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Teen spent months in coma - now he's back playing for NI cerebral palsy squad

Now aged 23, Charlie Fogarty tells Linda Stewart how he was awarded an MBE for his work with young people and how singer Cheryl Cole helped in his rehab

Charlie Fogarty with his dad Mark
Charlie Fogarty with his dad Mark
Charlie after his accident
Charlie playing for Northern Ireland
Charlie at Buckingham Palace with his MBE
Charlie Fogarty

Charlie Fogarty has one very unusual occupational therapy tip - and he mentions it, he says, in the hope that it might lead to a meeting with a certain famous singer. In the gruelling months as he battled to relearn how to walk following a life-changing road accident, the young footballer recalls struggling to be able to lift his head due to the brain injury he had incurred.

"Because I didn't have a lot of strength in my neck, my head would be a bit down," he says.

"What helped me to pull my head up when I was walking on the treadmill - they put a picture of Cheryl Cole up there and my head would go straight up, and by the next step I was almost running!"

And while he hasn't yet got to meet Cheryl in person, Charlie's hard work and determination has paid off - the 23-year-old from Solihull in Birmingham is now a member of the Northern Ireland Cerebral Palsy (CP) squad, is forging a new career as a motivational speaker and has even been awarded an MBE in the Queen's New Year Honours List for his services to youth.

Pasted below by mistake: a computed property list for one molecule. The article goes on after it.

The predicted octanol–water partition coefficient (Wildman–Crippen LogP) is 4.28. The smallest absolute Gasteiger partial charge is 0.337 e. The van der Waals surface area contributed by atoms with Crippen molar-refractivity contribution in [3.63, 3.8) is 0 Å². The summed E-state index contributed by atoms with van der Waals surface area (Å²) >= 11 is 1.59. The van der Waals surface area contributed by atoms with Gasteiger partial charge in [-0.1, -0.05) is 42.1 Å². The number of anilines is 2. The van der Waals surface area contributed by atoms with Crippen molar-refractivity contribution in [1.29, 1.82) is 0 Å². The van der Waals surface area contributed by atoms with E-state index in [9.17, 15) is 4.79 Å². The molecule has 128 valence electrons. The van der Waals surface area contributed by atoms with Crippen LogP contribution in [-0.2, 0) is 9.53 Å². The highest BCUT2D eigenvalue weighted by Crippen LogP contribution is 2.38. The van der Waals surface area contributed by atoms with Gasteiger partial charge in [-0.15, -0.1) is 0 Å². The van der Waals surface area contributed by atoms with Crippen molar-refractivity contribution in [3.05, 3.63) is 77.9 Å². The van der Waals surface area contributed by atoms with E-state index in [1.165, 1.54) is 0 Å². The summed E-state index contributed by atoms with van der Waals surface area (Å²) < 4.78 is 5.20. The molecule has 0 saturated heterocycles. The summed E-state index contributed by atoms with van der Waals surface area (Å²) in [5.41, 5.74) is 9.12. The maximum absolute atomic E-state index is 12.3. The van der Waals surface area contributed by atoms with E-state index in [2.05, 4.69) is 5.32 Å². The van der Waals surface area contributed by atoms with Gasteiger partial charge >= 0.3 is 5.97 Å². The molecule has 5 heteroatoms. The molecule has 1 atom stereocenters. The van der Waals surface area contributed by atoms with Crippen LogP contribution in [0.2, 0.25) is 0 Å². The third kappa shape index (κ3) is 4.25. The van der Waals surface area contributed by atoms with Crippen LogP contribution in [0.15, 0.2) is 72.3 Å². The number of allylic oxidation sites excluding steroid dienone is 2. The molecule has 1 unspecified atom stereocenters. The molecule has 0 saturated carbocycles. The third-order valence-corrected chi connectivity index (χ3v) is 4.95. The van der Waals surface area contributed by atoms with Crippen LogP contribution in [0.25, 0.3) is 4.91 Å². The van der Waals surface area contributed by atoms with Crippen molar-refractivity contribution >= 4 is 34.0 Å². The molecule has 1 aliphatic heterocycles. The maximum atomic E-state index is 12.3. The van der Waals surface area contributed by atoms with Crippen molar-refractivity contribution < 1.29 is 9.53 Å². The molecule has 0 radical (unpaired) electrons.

Instead of celebrating his 23rd birthday, he was hitting the news headlines recently after helping to launch the Tiny Massive Moments campaign on behalf of the Children's Trust, the brain injury charity that helped him to fight his way back from a devastating accident.

He spent four months in a coma, followed by six months learning to walk and talk again, but is now player-manager of the disability team at his local Solihull Moors Football Club - not to mention having played for Northern Ireland at the Cerebral Palsy World Cup.

Charlie was born and reared in Birmingham, but played for Northern Ireland as a schoolboy thanks to his family links - his grandfather on his mum's side is from Limavady and he has other relations here.

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As a youngster from a footballing-mad family, Charlie grew up with a passion for the beautiful game - his dad Mark (56) is sporting director with Solihull Moors Football Club. Charlie still lives at home with his dad, mum Sarah (51), sister Emma (19) and brother Tommy (15).

"I love football - I've been playing it all my life. Because my dad and my mum have always been involved in football, I was as well," he says.

"When I was younger, my dad tried to get me to become a Birmingham City fan because it was near where I lived, but I made my own choice and now I follow Manchester United. I just followed my dad in supporting Man U."

At the time of his accident, Charlie was 15 and had spent four years in the Birmingham City Academy before joining MK Dons.

But his life was to change for ever in March 2012 when he was hit by a car after alighting from a bus, taking the full impact on his head which resulted in a huge shaking of the brain.